It’s undeniable that roller derby has become associated with “the ladies”. Popular during the Americana Depression Era, the 1960’s saw a renewed interest, strongly encouraging female participation. Little did these promoters know that these teams would hold steadfast to their love for this counterculture sport, growing it into an underground phenom of their own with serious players and fans alike who revel in the rowdyruff and wild that is roller derby.
Skating’s cultural connection to 1970’s roller disco during a decade where badass dangerous femmes ruled B-movies rubbed off on rollergirl imagineering. Afterall, with BYOB events, roller derby is at punk levels. Its fast paced entertainment, never skimping on the fun, appeals to a variety of demographics, perhaps for different reasons. However, rollergirls themselves hold a common core: immeasurable self-growth and empowerment.
“Roller Derby in its modern incarnation is a sport that has been 100% organized by the skaters, for the skaters. This is my fifth season with Atlanta Rollergirls, and each year I find myself stepping further out of my comfort zone”, says Marie Provence aka Lady Skatepants of the Sake Tuyas and Rumble Bs. She notes the appeal is beyond just sport: “Most women who have joined will tell you that they found derby during a transitional period in their lives. Being involved is an enormous time and physical commitment, but the unique combination of athleticism and camaraderie within the Atlanta Rollergirls community continues to bring people back year after year.”
In a world of yoga, ballet, gymnastics, swimming, and other more “ladylike” sports, roller derby is brutal to say the least. With its set of rules and regulations, a heavy presence of refs, blockers and jammers, it is an aggressive contact sport. Roller derby also comes with certain airs of a queer stereotype. We’ve come a long way since Kids in the Hall’s Buddy Cole as a superfag team coach for a “lesbian softball team”, seen as either endearing or offensive regarding comedic commentary of sports and women’s sexuality. In all seriousness, though, roller derby is incredibly inclusive.
Leah Trotter regards her moniker, Afro Dykee, with pride on multiple levels. “I wanted a name that spoke to who I am/my identity. I also hoped that queer folks who saw the name would connect the name with safe spaces. I think it's important to try to take back and claim spaces that are not always seen as welcoming. I have hopes that my name makes other queer black folk know that they are not alone.”
Trotter has always been athletic and, having played soccer throughout her youth, found a niche with Atlanta Rollergirls. “I tried out and got drafted in 2012. At that point my sister (Queen Loseyateefa) had already been skating for quite some time. I had gone to a lot of her games and realized I was becoming obsessed. It had been a while since I had played competitively. For many folks once you're out of college it's hard to find competitive sports. I realized how much I missed it and didn't want to watch on the sidelines.”
Married couple Lea Murray aka Lez Dispenser and Fiona Cooke aka The Boss recognize roller derby as very queer friendly. “Outsiders tend to think we're all lesbians. As awesome as that'd be, that's untrue. We do have a higher percentage than the national average. I'd guess about 20-25% of our league is lesbian/queer/bi. It is a very accepting culture for the queer community”, Lea says.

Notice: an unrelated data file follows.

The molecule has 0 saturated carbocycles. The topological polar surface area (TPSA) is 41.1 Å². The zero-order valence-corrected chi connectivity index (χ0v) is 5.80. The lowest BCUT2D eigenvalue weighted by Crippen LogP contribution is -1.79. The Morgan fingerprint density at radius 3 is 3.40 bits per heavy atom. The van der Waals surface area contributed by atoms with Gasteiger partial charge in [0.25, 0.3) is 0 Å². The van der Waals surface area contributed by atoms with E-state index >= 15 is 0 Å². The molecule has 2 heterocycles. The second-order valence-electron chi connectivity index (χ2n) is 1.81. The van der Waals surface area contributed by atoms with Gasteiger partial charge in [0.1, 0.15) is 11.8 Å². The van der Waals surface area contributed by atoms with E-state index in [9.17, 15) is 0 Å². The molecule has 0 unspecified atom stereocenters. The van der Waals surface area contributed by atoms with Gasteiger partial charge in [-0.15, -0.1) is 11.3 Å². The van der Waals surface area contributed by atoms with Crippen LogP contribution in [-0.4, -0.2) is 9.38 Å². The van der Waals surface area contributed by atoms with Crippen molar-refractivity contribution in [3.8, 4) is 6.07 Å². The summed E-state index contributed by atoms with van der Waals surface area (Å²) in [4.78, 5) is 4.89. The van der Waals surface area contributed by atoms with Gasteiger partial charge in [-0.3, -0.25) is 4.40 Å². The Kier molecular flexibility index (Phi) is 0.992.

Anna went to her first derby in Athens, GA and, inspired, began learning to skate again at the local rink. “I did that for months and coincidentally a rollergirl was at open skate one night and told me about tryouts. I worked up the courage and the rest is history.” Lea struck inspiration through Drew Barrymore’s directorial debut Whip It and googled "roller derby Georgia", leading her to the Atlanta Rollergirls. Soon enough she was obsessively researching and practicing for tryouts as well. The couple met through a scrimmage, though living in different cities, dated long distance. Eventually Anna transferred to Atlanta and now married to Lea have recently had a child.
The openness of the community highly appeals to many regarding sexuality and identity, whether queer, poly, trans, gay, straight. As Anna explains, “The sport embraces every kind of person. And quite frankly, no one gives a shit. I say that bluntly but it's just true. Derby has this amazing bubble around it that allows the sport to be incredibly inclusive, welcoming, encouraging, supporting, loving.” The WFTDA states that those who identify as women are welcome to be rollergirls, therefore including transwomen and non-binary individuals. One documentary In The Turn explores a transwoman’s journey as she finds acceptance and empowerment in roller derby. Unfortunately not many sports are as accepting.
“A lot of people say derby saved their souls, and as corny as that sounds, I can see and personally know why it's true,” Anna explains. “Lez and I have seen skaters literally heal through the sport. Through divorce, through death, through heartbreak, body struggles, gender changes… you name it. The community across the world is a powerful force. It's wonderful to see derby girls and guys come together to support one another.” Where there is fierceness in game, there is also greatness of heart. Rollergirls are warriors, each a phoenix rising from a former shadow, showing up. Where they may get knocked down, they get right back up again, to skate as strong as ever, not just through competition but through life.
Atlanta Rollergirls, once based out of Stone Mountain, hold events in the heart of the city at the Shriner Temple off Ponce De Leon. Support your local rollergirls! They will have two games on Saturday April 22nd, Sakes vs Demons and Rumble Bs vs Greenville Derby Dames.
Get tickets and learn more about the different teams, events and history at atlantarollergirls.com